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March 18, 2006

Decorating Easter eggs the allergy free way

How do you keep the tradition of decorating Easter eggs alive if you have a child who is allergic to eggs? For the first several years it bummed me out so much I couldn’t even think about an alternative. Do I let the other kids color eggs so they get to experience the smell of vinegar and the magic of swirling colors? I concluded that it would make my daughter feel horribly left out. So, could she dye eggs too? Would it give her hives or a worse reaction? I felt sad for my child who has to live with an egg allergy. I felt angry that she even has allergies. I felt uncertain if I was being overly protective or cautiously safe. And I was mad at myself for having so many feelings! With all of these overwhelming emotions, I chose to skip this tradition. And each Easter, thinking of my childhood, I felt a little pang of sadness. Then, over the years, I chilled out and wised up!

I decided to make a new family tradition, including both the tried and true favorite of coloring eggs and the avoidance of the dreaded protein. We first tired coloring fabric eggs. It certainly was a fun activity, but the end result didn’t give ME that family tradition feeling that I was looking for. Instead of sitting them out in a basket, we ended up playing football and shooting hoops with them. The ceramic eggs were out because I had 4 kids under the age of 6! I wanted to decorate as a family. Enough said. I finally found plain wooden eggs at our local craft store. We had fun as a family painting our eggs with marvelous colors and patterns! We all signed and dated our creations. Now each year, I put out our special basket, fill it with fake grass, and carefully place each egg in one at a time. To every other eye, it looks like a cute Easter decoration made by little kids. But for me, it’s so much more. It marks my passage from a world where food allergies controlled my feelings (and life, I guess) into a world where I feel more in charge, more confident and more at peace with living with food allergies.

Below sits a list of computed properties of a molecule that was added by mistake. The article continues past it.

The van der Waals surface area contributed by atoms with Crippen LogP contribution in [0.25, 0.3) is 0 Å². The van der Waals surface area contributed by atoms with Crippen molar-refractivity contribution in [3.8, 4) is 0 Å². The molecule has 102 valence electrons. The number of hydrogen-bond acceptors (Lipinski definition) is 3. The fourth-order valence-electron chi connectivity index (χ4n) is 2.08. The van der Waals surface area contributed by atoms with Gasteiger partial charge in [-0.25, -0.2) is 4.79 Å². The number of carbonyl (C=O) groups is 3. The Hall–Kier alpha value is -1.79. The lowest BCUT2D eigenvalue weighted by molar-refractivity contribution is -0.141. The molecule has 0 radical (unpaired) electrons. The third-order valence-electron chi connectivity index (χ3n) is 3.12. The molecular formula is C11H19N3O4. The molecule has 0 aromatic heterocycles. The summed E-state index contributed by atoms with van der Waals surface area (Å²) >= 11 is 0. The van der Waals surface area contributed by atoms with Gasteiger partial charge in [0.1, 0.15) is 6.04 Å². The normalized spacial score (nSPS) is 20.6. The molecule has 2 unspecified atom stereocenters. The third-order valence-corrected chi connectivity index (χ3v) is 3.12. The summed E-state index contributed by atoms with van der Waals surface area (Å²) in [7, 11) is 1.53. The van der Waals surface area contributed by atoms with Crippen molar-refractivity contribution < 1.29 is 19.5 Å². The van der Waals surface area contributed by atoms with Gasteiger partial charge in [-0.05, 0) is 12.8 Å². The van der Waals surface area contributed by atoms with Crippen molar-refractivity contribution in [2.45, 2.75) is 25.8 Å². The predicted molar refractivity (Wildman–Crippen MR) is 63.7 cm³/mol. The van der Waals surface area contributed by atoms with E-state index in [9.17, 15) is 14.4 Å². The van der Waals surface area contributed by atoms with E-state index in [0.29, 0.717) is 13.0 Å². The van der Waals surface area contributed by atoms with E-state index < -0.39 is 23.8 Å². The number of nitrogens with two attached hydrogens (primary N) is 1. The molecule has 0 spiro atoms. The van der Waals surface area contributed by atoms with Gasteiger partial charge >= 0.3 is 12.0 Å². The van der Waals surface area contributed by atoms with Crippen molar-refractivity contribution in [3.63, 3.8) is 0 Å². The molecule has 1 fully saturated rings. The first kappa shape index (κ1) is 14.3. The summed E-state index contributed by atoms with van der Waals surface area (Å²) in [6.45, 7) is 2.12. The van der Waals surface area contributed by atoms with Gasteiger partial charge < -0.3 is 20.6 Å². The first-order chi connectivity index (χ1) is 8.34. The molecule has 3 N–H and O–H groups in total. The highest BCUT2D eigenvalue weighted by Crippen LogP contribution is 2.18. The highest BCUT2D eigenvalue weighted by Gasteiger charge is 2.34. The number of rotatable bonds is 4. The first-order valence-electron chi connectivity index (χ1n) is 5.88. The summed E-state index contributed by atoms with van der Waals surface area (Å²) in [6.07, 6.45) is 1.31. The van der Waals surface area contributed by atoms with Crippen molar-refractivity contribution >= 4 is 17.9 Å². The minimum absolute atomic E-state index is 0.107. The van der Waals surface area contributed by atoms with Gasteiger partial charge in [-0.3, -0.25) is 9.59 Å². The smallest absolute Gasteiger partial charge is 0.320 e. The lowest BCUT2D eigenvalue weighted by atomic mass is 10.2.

It may seem really obvious to decorate “fake” eggs instead of real ones. I guess I needed to YET AGAIN experience that emotional rollercoaster of parenting-a-child-with-food-allergies. Then I come to that peaceful, “it’s really not that bad” state, and all seems happy again. It’s not only Easter eggs that have thrown my emotions into a whirlwind, it’s the everyday things too; a classmate bringing in donuts unannounced, a party invitation involving something your child can’t do without A LOT footwork by you, a friend at the park eating a peanut butter and jelly sandwich with lots of peanut butter smeared across their face. The list goes on and on.

I guess this part of our lives won’t change until there is a cure for food allergies. But with each trip on the rollercoaster, I am learning that I am a strong person and I do have the knowledge and confidence to raise my children safely in a world filled with allergens. I realize that I can create our own family traditions that have as much meaning for my children as my childhood traditions have for me.

Posted by Ann Marie at March 18, 2006 11:19 AM


I'm so glad I found your blog! At last, someone experincing the same stuff, the same mixed emotions, sadness and dread! Just like you I gave up on the egg decorating thing for a few years. Nobody could understand why I wouldn't just let her decorate some eggs, and I took felt a little confused about whether I was being too cautious or making the right choice. I really came to hate Easter more than I hate other holidays (there's always something to hate about a holiday in a multiple food allergy family). Then I found paper eggs at the craft store. They look like they are made of kraft paper. Last year the kids and I used a glue/water mix and bits of colored tissue paper and little pictures they cut out to decorate them. I think they are lovely, and it's somewhat close to the egg decorating experience for us. I think we'll do it again this year. Keep up the wonderful posts, I'll keep checking in!

Posted by: Laura at March 19, 2006 5:42 PM